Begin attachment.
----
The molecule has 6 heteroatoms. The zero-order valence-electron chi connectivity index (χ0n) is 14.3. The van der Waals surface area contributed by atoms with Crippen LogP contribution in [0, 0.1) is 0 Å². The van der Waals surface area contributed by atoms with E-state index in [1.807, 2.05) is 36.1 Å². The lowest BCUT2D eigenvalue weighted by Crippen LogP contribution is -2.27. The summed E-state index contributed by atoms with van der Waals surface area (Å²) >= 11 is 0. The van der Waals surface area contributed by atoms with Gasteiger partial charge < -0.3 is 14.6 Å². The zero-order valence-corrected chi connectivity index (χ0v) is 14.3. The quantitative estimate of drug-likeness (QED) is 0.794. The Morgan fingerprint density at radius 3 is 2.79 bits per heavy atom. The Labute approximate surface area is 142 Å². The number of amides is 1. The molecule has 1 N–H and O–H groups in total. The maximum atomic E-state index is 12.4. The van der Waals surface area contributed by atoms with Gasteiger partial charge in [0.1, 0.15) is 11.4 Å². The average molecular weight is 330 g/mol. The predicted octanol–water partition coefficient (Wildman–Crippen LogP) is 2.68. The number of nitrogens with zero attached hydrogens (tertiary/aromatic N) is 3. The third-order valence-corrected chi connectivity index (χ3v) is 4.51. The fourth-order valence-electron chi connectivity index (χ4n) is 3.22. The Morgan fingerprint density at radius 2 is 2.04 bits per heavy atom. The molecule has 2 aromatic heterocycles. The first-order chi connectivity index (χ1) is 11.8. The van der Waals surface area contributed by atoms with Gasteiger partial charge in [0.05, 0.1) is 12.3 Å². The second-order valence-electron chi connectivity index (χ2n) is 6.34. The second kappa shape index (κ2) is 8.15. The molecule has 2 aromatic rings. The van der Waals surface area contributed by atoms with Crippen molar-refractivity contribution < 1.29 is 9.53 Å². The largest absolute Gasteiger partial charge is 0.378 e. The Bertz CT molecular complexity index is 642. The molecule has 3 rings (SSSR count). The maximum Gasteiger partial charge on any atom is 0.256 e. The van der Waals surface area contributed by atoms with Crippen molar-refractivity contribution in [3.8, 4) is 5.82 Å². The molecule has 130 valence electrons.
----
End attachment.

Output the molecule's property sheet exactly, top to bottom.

The molecule has 6 heteroatoms. The zero-order valence-electron chi connectivity index (χ0n) is 14.3. The van der Waals surface area contributed by atoms with Crippen LogP contribution in [0, 0.1) is 0 Å². The van der Waals surface area contributed by atoms with E-state index in [1.807, 2.05) is 36.1 Å². The lowest BCUT2D eigenvalue weighted by Crippen LogP contribution is -2.27. The summed E-state index contributed by atoms with van der Waals surface area (Å²) >= 11 is 0. The van der Waals surface area contributed by atoms with Gasteiger partial charge < -0.3 is 14.6 Å². The zero-order valence-corrected chi connectivity index (χ0v) is 14.3. The quantitative estimate of drug-likeness (QED) is 0.794. The Morgan fingerprint density at radius 3 is 2.79 bits per heavy atom. The Labute approximate surface area is 142 Å². The number of amides is 1. The molecule has 1 N–H and O–H groups in total. The maximum atomic E-state index is 12.4. The van der Waals surface area contributed by atoms with Gasteiger partial charge in [0.1, 0.15) is 11.4 Å². The average molecular weight is 330 g/mol. The predicted octanol–water partition coefficient (Wildman–Crippen LogP) is 2.68. The number of nitrogens with zero attached hydrogens (tertiary/aromatic N) is 3. The third-order valence-corrected chi connectivity index (χ3v) is 4.51. The fourth-order valence-electron chi connectivity index (χ4n) is 3.22. The Morgan fingerprint density at radius 2 is 2.04 bits per heavy atom. The molecule has 2 aromatic heterocycles. The first-order chi connectivity index (χ1) is 11.8. The van der Waals surface area contributed by atoms with Gasteiger partial charge in [0.05, 0.1) is 12.3 Å². The second-order valence-electron chi connectivity index (χ2n) is 6.34. The second kappa shape index (κ2) is 8.15. The molecule has 2 aromatic rings. The van der Waals surface area contributed by atoms with Crippen molar-refractivity contribution < 1.29 is 9.53 Å². The largest absolute Gasteiger partial charge is 0.378 e. The Bertz CT molecular complexity index is 642. The molecule has 3 rings (SSSR count). The maximum Gasteiger partial charge on any atom is 0.256 e. The van der Waals surface area contributed by atoms with Crippen molar-refractivity contribution in [3.8, 4) is 5.82 Å². The molecule has 130 valence electrons.